Larry Ellison, long-time friend of Steve Jobs, says ‘we already know’ Apple without Jobs (updated)

Larry Ellison, the CEO of Oracle, longtime close friend of Steve Jobs, and former Apple Director, shared with CBS’s Charlie Rose what he believes post-Jobs Apple will look like. As quoted by AllThingsD:

“Well, we already know,” Ellison told Rose. “We saw — we conducted the experiment. I mean, it’s been done. We saw Apple with Steve Jobs. We saw Apple without Steve Jobs. We saw Apple with Steve Jobs. Now, we’re gonna see Apple without Steve Jobs.”

Ellison’s quote seems to be referring to Apple’s history with Steve Jobs (the time in which the company launched the iPhone, iPad, and iPod, for example) in comparison to Apple’s darker years with leadership from the likes of John Sculley and Gil Amelio.

Now, with Steve Jobs’s hand-picked successor Tim Cook and the rest of the leadership team with Jony Ive, Craig Federighi, and Eddy Cue at the helm, Ellison seems to think that the pattern of dark days under leaders other than Jobs will repeat itself.

Updated with larger embed via CBS news below, which includes his thoughts on Larry Page being evil and the quote above being put into better context:

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Yet another Java vulnerability discovered, researchers recommend disabling browser plug-in

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Following an attack on a smaller number of corporate Macs that exploited a flaw in the Java browser plug-in, researchers from security firm FireEye warned users of yet another new Java zero-day vulnerability. According to a blog post published yesterday (via IDG), browsers running Java v1.6 Update 41 and Java v1.7 Update 15 are now vulnerable to a malware attack that installs a remote access tool known as McRAT. The exploit is reportedly different from the one used to attack Facebook, Twitter, Apple, and several other companies last month. Following the earlier attack, Apple released an update to Java for users to version 1.6.0_41. These recent vulnerabilities come after several updates over the last year to Java addressing exploits.

FireEye recommended users disable Java until Oracle addresses the issue:

We have notified Oracle and will continue to work with Oracle on this in-the-wild discovery. Since this exploit affects the latest Java 6u41 and Java 7u15 versions, we urge users to disable Java in your browser until a patch has been released; alternatively, set your Java security settings to “High” and do not execute any unknown Java applets outside of your organization.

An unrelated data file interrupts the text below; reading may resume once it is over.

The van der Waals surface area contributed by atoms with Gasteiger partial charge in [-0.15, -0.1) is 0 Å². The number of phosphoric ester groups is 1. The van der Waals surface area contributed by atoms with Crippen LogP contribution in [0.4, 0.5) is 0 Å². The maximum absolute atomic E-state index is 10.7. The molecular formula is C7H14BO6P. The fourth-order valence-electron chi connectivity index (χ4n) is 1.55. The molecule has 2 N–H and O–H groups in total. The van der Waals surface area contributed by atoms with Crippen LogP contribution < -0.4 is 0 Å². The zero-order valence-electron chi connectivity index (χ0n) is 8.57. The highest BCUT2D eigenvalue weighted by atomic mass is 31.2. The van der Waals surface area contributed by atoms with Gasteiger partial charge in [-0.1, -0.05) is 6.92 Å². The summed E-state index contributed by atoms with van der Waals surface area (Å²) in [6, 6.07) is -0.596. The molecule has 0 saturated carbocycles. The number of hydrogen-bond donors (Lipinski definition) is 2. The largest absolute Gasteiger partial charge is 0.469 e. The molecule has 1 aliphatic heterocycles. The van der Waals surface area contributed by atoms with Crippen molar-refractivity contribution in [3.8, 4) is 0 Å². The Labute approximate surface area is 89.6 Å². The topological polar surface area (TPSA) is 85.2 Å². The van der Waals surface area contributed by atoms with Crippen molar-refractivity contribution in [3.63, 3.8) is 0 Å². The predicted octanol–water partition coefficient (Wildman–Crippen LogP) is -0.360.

Oracle provided the instructions below for uninstalling Java on Mac: Read more

Apple removes Java applet plugin from OS X, continuing push for plugin-free web

Further pushing toward the idea of a plugin-free internet, Apple has issued an update to Java for OS X that removes the Java applet plugin. Attempting to use a Java applet through any OS X web browser will now prompt users to download the latest version directly from Java maker Oracle.

This is not the first time Apple has stopped shipping a specific browser plugin with their computers. With OS X Lion, users discovered that their Macs no longer came with Adobe’s oft-derided Flash Player plugin due to its instability and security issues. Apple has long held browser plugins in contempt, especially following the success of iOS, which hasn’t supported browser plugins at all in the past six years.

Just about every Mac Trojan/vulnerability over recent months and years has been related to outdated Java code. This move should close off those attack vectors.

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Apple generates four times more revenue for Google than Android devices

Google gave a testimony to Congress last year claiming it earned two-thirds of its mobile revenue from iOS devices, but now it seems as though the company’s estimate might have been low.

Google made less than $550 million in revenues for Android between 2008 and 2011, while making four times as much revenue during the same period with Apple products that employ Google services like Search and Maps.

According to The Guardian, the settlement offer provided yesterday by Google to Oracle depicted Android’s revenue streams. Settlement discussions ordered by Judge William Alsup were derailed when Oracle rejected Google’s low offer to pay royalties on Android if alleged patent infringements deem true in court.

Reuters reported yesterday that the settlement stems from a 2010 lawsuit where Oracle claimed its Java-related patents were infringed by Android. Oracle acquired the intellectual property in question when it purchased Sun Microsystems in 2010.

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